High-value agriculture and agri-business in Bangladesh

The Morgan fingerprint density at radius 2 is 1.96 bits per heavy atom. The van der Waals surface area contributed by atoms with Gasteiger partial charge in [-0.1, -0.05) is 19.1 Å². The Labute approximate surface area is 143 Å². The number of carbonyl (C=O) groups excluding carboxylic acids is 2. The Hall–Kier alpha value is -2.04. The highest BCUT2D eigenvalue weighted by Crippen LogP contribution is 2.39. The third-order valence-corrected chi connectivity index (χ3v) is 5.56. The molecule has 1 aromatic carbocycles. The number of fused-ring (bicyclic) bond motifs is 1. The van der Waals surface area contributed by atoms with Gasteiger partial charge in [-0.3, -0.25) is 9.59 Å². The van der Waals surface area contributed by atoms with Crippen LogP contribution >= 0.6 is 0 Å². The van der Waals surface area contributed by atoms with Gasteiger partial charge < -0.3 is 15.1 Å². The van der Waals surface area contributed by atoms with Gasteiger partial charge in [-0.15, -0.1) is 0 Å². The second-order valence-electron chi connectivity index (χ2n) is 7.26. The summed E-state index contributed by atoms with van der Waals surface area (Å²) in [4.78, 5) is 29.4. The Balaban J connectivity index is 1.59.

THE demand for food in Bangladesh and around the world is changing rapidly. Driven by economic growth, rising incomes, and urbanisation, demand is shifting away from traditional staples toward high-value food commodities. High value agricultural commodities include fruits, vegetables, spices, fish, and livestock products, many of them processed before reaching the market. In Bangladesh, additional demand for these commodities is projected to be worth about $8 billion by 2020 (in 2005 prices). This represents an enormous opportunity for food producers, processors, and sellers. Owing to the greater labour intensity characteristic of high value agricultural production, it also provides an opportunity to generate rural employment and raise rural incomes. More than 80% of people living on less than $2 a day in Bangladesh live in rural areas. This spatial distribution of poverty makes capitalising on the opportunities afforded by high value agricultural production an important strategic priority for those seeking to reduce poverty in the country. Yet, for all of its promise, capitalising on these opportunities is fraught with challenges. High value agricultural products are generally far more perishable than traditional staples, and require more sophisticated post-harvest technologies and faster and more controlled transport. Insufficient processing capacity, the lack of cold storage facilities or a functioning cold chain, and the persistence of transport bottlenecks are significant constraints to high value agriculture in Bangladesh. The promise of generating higher income and increased export revenues by accessing international markets is matched by the challenges of meeting the exacting quality and safety standards that apply in those markets -- and by the prospect of having to compete with high quality imports from those markets. Most importantly, even assuming that opportunities afforded by high value agriculture are successfully seized upon, there is no reason whatsoever to assume that the benefits of this success will extend naturally or automatically to those who need them most urgently -- Bangladesh's rural poor. A new report published this month by the World Bank and the IFC-SEDF, entitled High-value Agriculture in Bangladesh, examines the opportunities and constraints that Bangladeshi agro-businesses face in shifting to this type of production. The report presents case studies of five high-value agricultural industries/sub-sectors: aquaculture, small-scale commercial poultry, fruits and vegetables, high-value aromatic rice, and dairy, and examines cross-cutting issues that emerge as priorities for promoting high-value agriculture and related agro-business development in Bangladesh. Bangladesh's strong comparative advantage in fish production, together with burgeoning domestic and foreign demand for fish products makes aquaculture an industry of tremendous potential growth. Yet, quality problems and low productivity could blunt the competitiveness of the shrimp export industry. Improvements in pond management and the use of disease-free seed are needed to significantly improve the productivity in brackish water shrimp farms. Genetic improvement of fish stocks, combined with technical advice for farmers, are essential to sustain the freshwater aquaculture industry. Quality advisory services could also transform Bangladesh's poultry industry, where rapid growth in the last 15 years has been concentrated among large, well-established commercial enterprises. Improving technical knowledge, efficiency, control over inputs, and access to credit among small-scale poultry producers could extend this growth, generating employment and helping reduce poverty in rural areas. It will also enable them to better deal with the urgent practical realities surrounding highly pathogenic avian influenza (HPAI). Consumption of fruits and vegetables is growing in Bangladesh. Yet, the limited availability of reliable planting material and hybrid seed keeps productivity low. Post-harvest losses are high. Farmers need better market information to synchronise production with demand. High informal transportation tolls lead to excessive marketing costs. The prospects of profitably adding value through processing are limited by unreliable power supplies, which also afflict rice milling -- including the high-value aromatic rice treated in the report. The variable performance of Bangladesh's fruit and vegetable exports is unlikely to improve unless specific steps are taken to ensure long-term growth. It is important to note that the value added in Bangladesh's domestic market will likely dwarf any value addition obtainable through exports. Production for domestic consumers will also have a far greater impact on farmers' incomes than production for export. Even with relatively slow growth in per capita milk consumption compared to other high value foods, domestic production still cannot meet existing demand and Bangladesh relies heavily on imports of powdered milk. But unless they can significantly improve productivity, dairy producers in Bangladesh are unlikely to compete with imports. Dairying appears to be profitable only in certain parts of the country, where feed is more readily obtained and where there is some milk-marketing infrastructure. In these areas, farmers would benefit from better marketing arrangements as well as more effective animal health and breeding services and improved animal nutrition strategies. The formation of effective dairy producer associations could go far in improving milk marketing. The case studies presented in the report suggest a number of recommendations and policy options for developing agro-business in the country. A number of these relate to improving the investment climate and providing a more enabling environment in which the costs and intricacies of doing business are significantly reduced. Some relate to removing policy distortions, regulations, and informal tolls and costs that make doing business unnecessarily cumbersome. The case studies point unambiguously to the cardinal importance of food quality and safety. Consumers must be confident that the high-value products available to them in the market are not a public health risk if demand for these goods is to continue growing. Improving the awareness and understanding of food safety risks, and how to minimise, them is necessary for producers, consumers, and everyone along the supply chain that connects them. The capacity of institutions with regulatory responsibilities needs to be developed with new skills and technologies. High-value agriculture requires technical skills and knowledge not generally associated with more traditional production, making human capital development and knowledge management important elements in the transition. There is a lack of reliable data on most high-value agricultural commodities that deprives policy makers, planners, and investors of critical information. Systematically benchmarking and monitoring this information will enable planners to identify, document, and scale-up best practices in high value agriculture and related value chains. Access to timely and reliable market information and to new technologies will go far in determining the competitiveness and profitability of agro-businesses. Applied research is needed to build an effective knowledge base that is available to investors who participate and compete in high-value agro-business. The institutions that carry out this research and develop new technologies adapted to conditions in Bangladesh will require combinations of public and private financing and management. Procurement arrangements like contract farming are expanding rapidly in Bangladesh, and provide for more orderly marketing with less price volatility and better sharing of risks and rewards. Contract enforceability remains a major challenge, with breaches common among both producers and purchasers. Building trust and developing positive social capital is ultimately the best way to improve contract enforceability, but this of course takes time. Strengthening producer organisations may help enforce contract terms on the farmers' side, and a variety of other institutions can provide alternative fora for dispute resolution. Associations formed around professions, industries, and commodities are likely to play a very prominent role in developing high-value agro-business in Bangladesh. Effective producer groups often enable small-scale farmers to forge mutually beneficial partnerships with private industry. While the private sector will continue to take the lead in developing high-value agriculture and related agro-business, the role of government remains essential. It is essential in fostering an enabling business environment for market-led growth through stable and undistorted economic incentives and in providing critical public goods and services. The public sector's regulatory role is also very important in ensuring that the growth of high-value agriculture and agro-business does not deepen poverty, accentuate prevailing inequities, or harm the environment. Closer collaboration between the public sector, nongovernmental organisations, and the private sector would be extremely beneficial in addressing the combinations of opportunities, risks, and challenges that the shift to high-value agriculture carries for Bangladesh. Xian Zhu is Country Director, World Bank, Bangladesh, and Mona Sur is Senior Economist, Agriculture and Rural Development Department, World Bank.